In traffic, there’s a fine line between assertiveness and fear. Always look ahead and be aware of what the cars around you are trying to do. If traffic isn’t too heavy, by all means go ahead and claim the center of a lane. It’s actually safer there than right at the edge, where doors will be opening, pedestrians will step out, and cars will turn in front of you and cut you off. I go by the “don’t be an asshole” rule here: claim the lane if it won’t inconvenience the traffic around you excessively. Still, the car has Right of Momentum, so don’t start a game of chicken.

Plan your routes ahead of time-- try to find the small roads with light traffic, even if you have to go a mile or two out of your way. When you do have to deal with traffic, plan your moves well in advance. You can’t suddenly decide to turn left like you can in a car. I’ve got a few big nasty intersections on my commute, which were scary at first, but aren’t too bad now that I know the sequence (turn right on the signal, quickly move to far left lane so I can make left turn two blocks ahead, after left, move back to right lane to go continue straight, etc.)


The best thing to avoid getting cars pissed off at you is to be predictable. Keep a steady speed, don’t weave in and out, wear something bright and obvious. Don’t hug the curb when there are parked cars you have to weave around. Also obey the traffic signals, and give and take right-of-way as necessary. Signal both with your hands and big obvious glances over your shoulder.

But sometimes the best thing to do is force car drivers to see you and respect your right of way. For example, many roads have such narrow lanes that it’s impossible for a bike and a car to share a lane safely. On such a road, if you ride very close to the curb it just invites car drivers to share the lane unsafely - i.e. pass you with only inches to spare. Better to “take the lane,” i.e. ride in the middle of the lane and force the car to wait until it can change lanes to pass you, or to wait for a break in oncoming traffic. Taking the lane also makes you more visible to car drivers on side streets and parking lots. Taking the lane is perfectly legal in situations where, in your judgment, riding any closer to the curb poses a danger.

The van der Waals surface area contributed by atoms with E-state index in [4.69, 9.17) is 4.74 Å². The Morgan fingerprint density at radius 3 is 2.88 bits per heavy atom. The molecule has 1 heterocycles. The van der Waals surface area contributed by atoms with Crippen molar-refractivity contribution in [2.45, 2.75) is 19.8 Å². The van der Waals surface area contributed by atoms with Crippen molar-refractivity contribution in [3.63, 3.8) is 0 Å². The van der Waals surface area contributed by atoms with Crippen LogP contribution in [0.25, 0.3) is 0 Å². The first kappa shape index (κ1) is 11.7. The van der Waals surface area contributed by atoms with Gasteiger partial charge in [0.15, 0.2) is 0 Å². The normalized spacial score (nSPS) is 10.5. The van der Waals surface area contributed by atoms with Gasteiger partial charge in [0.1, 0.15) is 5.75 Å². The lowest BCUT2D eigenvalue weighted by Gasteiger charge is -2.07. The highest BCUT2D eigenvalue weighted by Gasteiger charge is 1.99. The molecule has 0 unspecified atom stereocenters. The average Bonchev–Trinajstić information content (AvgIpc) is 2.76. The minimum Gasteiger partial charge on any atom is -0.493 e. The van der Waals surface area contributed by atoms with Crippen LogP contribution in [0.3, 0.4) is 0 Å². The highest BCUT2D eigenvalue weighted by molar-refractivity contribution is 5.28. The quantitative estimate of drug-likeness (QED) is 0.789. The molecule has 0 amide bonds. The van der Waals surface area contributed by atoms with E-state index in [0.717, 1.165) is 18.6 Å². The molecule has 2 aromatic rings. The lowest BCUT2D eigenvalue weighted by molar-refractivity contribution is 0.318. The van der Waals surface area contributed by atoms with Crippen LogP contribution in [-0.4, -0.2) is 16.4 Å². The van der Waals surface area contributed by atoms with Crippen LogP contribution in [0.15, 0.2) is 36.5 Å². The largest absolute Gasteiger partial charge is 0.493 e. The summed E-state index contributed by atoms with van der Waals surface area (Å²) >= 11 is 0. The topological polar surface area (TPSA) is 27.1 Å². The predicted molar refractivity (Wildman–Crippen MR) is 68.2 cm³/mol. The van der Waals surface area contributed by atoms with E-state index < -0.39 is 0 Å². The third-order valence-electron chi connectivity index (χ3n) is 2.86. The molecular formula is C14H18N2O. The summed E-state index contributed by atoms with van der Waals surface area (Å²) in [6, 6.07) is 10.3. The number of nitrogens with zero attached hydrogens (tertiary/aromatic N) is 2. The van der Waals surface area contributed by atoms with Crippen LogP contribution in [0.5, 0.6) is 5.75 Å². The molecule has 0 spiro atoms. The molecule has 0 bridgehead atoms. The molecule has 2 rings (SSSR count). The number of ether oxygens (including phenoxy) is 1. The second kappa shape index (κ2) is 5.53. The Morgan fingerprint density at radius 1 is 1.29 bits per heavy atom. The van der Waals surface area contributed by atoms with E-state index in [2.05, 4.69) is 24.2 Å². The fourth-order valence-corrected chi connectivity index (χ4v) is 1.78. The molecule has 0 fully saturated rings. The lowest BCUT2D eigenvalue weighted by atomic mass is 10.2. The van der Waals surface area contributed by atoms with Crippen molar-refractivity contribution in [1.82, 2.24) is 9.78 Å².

Bright clothing and front and back lights. Always. Even if it’s the brightest day ever, you want to be as visible as possible. People just don’t see bicyclists, and then they hit them. I know some people who even wear those construction-worker neon vests when they ride.

Be aggressive but not stupid. Sometimes you’ll need to take the lane. I still find it tempting, but you should never ride right up against parked cars or the curb, because then you don’t have an ‘out’ if someone gets too close to you. If someone gets irritated and honks at you, that’s there problem. On the other hand, don’t be a jerk. Don’t cut off cars (they’ll win). Signal your turns. Always make eye contact with cross-traffic before going through a stop sign or making a left without an arrow, and if you can’t, go ahead and yield.

If you’ve got any tricky intersections to get through - left turns especially, but anything that makes you go “ohshit”, hop off your bike and now you’re a pedestrian. No shame in it, and it’s much safer. Once you learn your route you’ll be fine, but there are plenty of place in town I’d walk through when I started riding.